"These first images are just the beginning."
The Inouye Solar Telescope in Hawaii just captured the most detailed images of the Sun mankind has ever seen.
Situated on Hawai’i’s Haleakala, a volcano on East Maui, the telescope features an unprecedented 13-foot mirror, a cooling system, and a dome that protects it against the exorbitant heat of our Sun. The advanced optics inside the telescope also decrease the blur Earth’s atmosphere naturally creates on images.
The result is a historically detailed image of our local star.
“These are the highest resolution images of the solar surface ever taken,” asserted Thomas Rimmele, the director of the Inouye solar telescope project.
The telescope is working with NASA’s Parker Solar Probe, which is orbiting the sun, and will be partnering with the European Space Agency/NASA Solar Orbiter to better understand how the Sun affects our planet.
Rimmele went on to explain how these images are providing more precise information on our Sun’s form. “What we previously thought looked like a bright point — one structure — is now breaking down into many smaller structures.”
In other words, solar features that once appeared to be hazy, globular masses, have now been brought sharply into focus.
According to The Guardian, each granular speck seen on the image is about the size of Texas — or France.
Additionally, the Inouye Solar Telescope will be able to map the magnetic fields within the Sun’s corona, its outer layer, which is where solar eruptions occur. Mapping the corona, according to France Córdova, director of the NSF, “will improve our understanding of what drives space weather and ultimately help forecasters better predict solar storms.”
Interestingly, the surface of the Sun itself burns at around 6,000 degrees Kelvin but its outer layer, the corona, burns closer to one million degrees Kelvin, resulting in superhot eruptions or solar storms.
Being able to predict solar storms is important because subsequent flares can travel through space and impact life on Earth, like our global power grid and telecommunications systems.
A recent study published in the Geophysical Research Letters journal, for instance, found that space super-storms that can disrupt Earth’s electronics occur every 25 years.
One such storm occurred in 1989 and caused a major power blackout in Quebec, Canada. In 2012, we got lucky when a disastrous storm headed for Earth just missed us.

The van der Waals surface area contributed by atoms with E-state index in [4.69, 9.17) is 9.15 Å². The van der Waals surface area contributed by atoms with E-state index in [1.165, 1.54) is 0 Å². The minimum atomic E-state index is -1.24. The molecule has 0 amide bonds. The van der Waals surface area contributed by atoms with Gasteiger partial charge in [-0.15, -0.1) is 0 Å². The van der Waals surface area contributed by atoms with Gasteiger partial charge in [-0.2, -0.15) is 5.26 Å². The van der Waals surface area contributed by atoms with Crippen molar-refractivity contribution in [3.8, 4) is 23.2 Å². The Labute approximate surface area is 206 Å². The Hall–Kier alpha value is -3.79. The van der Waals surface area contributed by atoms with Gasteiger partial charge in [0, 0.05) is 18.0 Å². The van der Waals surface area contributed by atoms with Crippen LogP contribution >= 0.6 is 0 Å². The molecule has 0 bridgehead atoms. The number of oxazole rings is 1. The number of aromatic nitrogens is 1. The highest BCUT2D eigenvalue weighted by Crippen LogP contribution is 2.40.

“To unravel the Sun’s biggest mysteries,” Rimmele added, “we have to not only be able to clearly see these tiny structures from 93 million miles away but very precisely measure their magnetic field strength and direction near the surface and trace the field as it extends out into the million-degree corona.”
That’s exactly what it looks like the Inouye telescope will help us to do.
“On Earth, we can predict if it is going to rain pretty much anywhere in the world very accurately, and space weather just isn’t there yet,” said Matt Mountain, president of the Association of Universities for Research in Astronomy, which manages the Inouye telescope.
“Our predictions lag behind terrestrial weather by 50 years, if not more. What we need is to grasp the underlying physics behind space weather, and this starts at the Sun, which is what the Inouye Solar Telescope will study over the next decades.”
As it stands, the earliest warning for space weather is about 48 minutes. The NSF wants to severely expand that timeframe to about 48 hours.
Fortunately, it seems that goal could someday be possible given what the telescope has already accomplished.
“These first images are just the beginning,” explained David Boboltz, program director of NSF’s astronomical sciences division.
“The Inouye Solar Telescope will collect more information about our Sun during the first five years of its lifetime than all the solar data gathered since Galileo first pointed a telescope at the Sun in 1612.”
It’s no mystery why early religions worshipped the sun as a God. Were our planet arranged slightly closer or further from our local star, life as we know it may not exist.
After looking at the most detailed images of the sun ever recorded, take a look at the 33 most fantastic photographs the Hubble Telescope ever captured. Then, learn some facts about the Sun that will blow your mind.